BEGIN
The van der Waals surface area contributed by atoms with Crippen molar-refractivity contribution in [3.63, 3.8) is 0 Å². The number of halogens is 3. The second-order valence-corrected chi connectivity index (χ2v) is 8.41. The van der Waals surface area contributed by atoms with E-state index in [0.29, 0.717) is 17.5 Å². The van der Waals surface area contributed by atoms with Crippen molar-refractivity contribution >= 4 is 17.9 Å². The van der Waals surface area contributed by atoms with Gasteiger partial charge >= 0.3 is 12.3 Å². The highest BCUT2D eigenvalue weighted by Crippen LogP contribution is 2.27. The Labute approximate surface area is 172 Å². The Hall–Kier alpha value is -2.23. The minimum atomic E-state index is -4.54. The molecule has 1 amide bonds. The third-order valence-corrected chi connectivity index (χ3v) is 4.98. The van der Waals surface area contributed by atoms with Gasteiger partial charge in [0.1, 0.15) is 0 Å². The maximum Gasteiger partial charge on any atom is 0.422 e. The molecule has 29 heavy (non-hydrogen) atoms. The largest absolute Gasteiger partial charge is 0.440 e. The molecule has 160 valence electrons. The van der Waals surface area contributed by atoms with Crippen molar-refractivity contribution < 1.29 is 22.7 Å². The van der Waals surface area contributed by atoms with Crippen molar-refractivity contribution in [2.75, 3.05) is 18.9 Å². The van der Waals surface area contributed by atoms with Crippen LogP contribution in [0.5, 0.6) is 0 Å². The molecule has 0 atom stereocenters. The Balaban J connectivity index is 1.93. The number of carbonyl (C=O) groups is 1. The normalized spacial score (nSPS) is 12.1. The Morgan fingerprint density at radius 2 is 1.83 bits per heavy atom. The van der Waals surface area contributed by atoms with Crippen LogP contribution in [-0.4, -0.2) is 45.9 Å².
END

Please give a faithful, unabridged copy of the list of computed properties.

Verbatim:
The van der Waals surface area contributed by atoms with Crippen molar-refractivity contribution in [3.63, 3.8) is 0 Å². The number of halogens is 3. The second-order valence-corrected chi connectivity index (χ2v) is 8.41. The van der Waals surface area contributed by atoms with E-state index in [0.29, 0.717) is 17.5 Å². The van der Waals surface area contributed by atoms with Crippen molar-refractivity contribution >= 4 is 17.9 Å². The van der Waals surface area contributed by atoms with Gasteiger partial charge >= 0.3 is 12.3 Å². The highest BCUT2D eigenvalue weighted by Crippen LogP contribution is 2.27. The Labute approximate surface area is 172 Å². The Hall–Kier alpha value is -2.23. The minimum atomic E-state index is -4.54. The molecule has 1 amide bonds. The third-order valence-corrected chi connectivity index (χ3v) is 4.98. The van der Waals surface area contributed by atoms with Gasteiger partial charge in [0.1, 0.15) is 0 Å². The maximum Gasteiger partial charge on any atom is 0.422 e. The molecule has 29 heavy (non-hydrogen) atoms. The largest absolute Gasteiger partial charge is 0.440 e. The molecule has 160 valence electrons. The van der Waals surface area contributed by atoms with Crippen molar-refractivity contribution < 1.29 is 22.7 Å². The van der Waals surface area contributed by atoms with Crippen molar-refractivity contribution in [2.75, 3.05) is 18.9 Å². The van der Waals surface area contributed by atoms with Crippen LogP contribution in [0.5, 0.6) is 0 Å². The molecule has 0 atom stereocenters. The Balaban J connectivity index is 1.93. The number of carbonyl (C=O) groups is 1. The normalized spacial score (nSPS) is 12.1. The Morgan fingerprint density at radius 2 is 1.83 bits per heavy atom. The van der Waals surface area contributed by atoms with Crippen LogP contribution in [-0.4, -0.2) is 45.9 Å².